>> reporter: mr. president, what's your response to the supreme court leaving the texas abortion law in place and what specifically are you going to do? >> my problem is i haven't seen -- i just got back, i just walked in from delivering bob dole's eulogy, so i haven't seen the report. i'll take a look at what the supreme court said. i don't know what it said, because for the last three years i've been involved with bob dole's eulogy and funeral. but i will have a comment. >> reporter: the law remains intact. >> i'm not going to comment on something that i don't know yet. but i will comment. thank you all so very much. >> joe biden right there, slightly addressing the other day's big news which is what the supreme court ruled today, that the abortion providers were allowed to sue in texas against this new law that allowed everyday people to sue anybody who facilitated an abortion. the supreme court not striking down the law but saying you can challenge it, which providers had not had the ability to do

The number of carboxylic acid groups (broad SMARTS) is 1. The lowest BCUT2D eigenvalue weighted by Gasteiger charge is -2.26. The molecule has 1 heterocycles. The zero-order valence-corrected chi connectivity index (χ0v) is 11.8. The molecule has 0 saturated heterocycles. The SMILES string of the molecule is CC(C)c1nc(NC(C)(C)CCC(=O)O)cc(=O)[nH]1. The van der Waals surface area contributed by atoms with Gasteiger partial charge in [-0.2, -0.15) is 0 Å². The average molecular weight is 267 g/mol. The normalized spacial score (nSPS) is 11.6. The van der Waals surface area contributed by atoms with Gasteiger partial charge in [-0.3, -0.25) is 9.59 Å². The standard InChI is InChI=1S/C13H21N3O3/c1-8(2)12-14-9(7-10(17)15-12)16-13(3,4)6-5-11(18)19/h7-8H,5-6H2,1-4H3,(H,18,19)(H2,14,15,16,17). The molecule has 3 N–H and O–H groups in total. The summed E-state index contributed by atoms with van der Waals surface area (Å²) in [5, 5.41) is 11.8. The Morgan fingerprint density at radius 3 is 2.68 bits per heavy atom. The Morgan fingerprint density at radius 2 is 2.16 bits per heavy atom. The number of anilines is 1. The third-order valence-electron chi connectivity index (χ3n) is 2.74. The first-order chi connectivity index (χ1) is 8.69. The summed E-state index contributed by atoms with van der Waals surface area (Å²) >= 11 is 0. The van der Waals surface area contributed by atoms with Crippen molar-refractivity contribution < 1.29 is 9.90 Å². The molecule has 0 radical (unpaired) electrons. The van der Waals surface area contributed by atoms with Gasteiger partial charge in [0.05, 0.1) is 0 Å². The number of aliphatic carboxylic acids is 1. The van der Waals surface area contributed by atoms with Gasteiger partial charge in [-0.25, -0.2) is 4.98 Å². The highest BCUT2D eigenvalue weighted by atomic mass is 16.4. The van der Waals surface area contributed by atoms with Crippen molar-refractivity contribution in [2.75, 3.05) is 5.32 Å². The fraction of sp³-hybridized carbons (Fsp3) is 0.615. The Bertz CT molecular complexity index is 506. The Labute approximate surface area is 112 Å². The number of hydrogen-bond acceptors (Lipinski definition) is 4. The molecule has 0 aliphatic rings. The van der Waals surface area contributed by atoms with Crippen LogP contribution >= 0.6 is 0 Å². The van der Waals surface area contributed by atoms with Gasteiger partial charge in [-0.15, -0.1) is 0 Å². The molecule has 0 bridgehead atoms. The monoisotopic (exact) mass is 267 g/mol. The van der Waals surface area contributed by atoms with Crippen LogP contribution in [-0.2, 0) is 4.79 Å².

before that. monica alba, you are back with us. i'm sorry for interrupting a little bit earlier. but again, in addressing democracy, we're facing so many issues at home. beyond the rhetoric of what he said there during this summit, i wonder what the white house is doing. i know that part of it is getting the voting rights act passed in congress. but without changing the filibuster, it's just not going to happen. >> reporter: that's exactly right, katy. and that's why there's so much pressure on the white house by many activists and even many allies and democratic lawmakers who have asked the president to do more, to step in here and act not just on something like this but also the issue of application reform. we've seen time and time again the things that the president, the white house would like to see accomplished and at the end of the day they have to make a legislative wish list on what they're going to prioritize, what's they're going to go after, what's realistic and what they can look back, they believe, in the rearview mirror when say we're happy we put the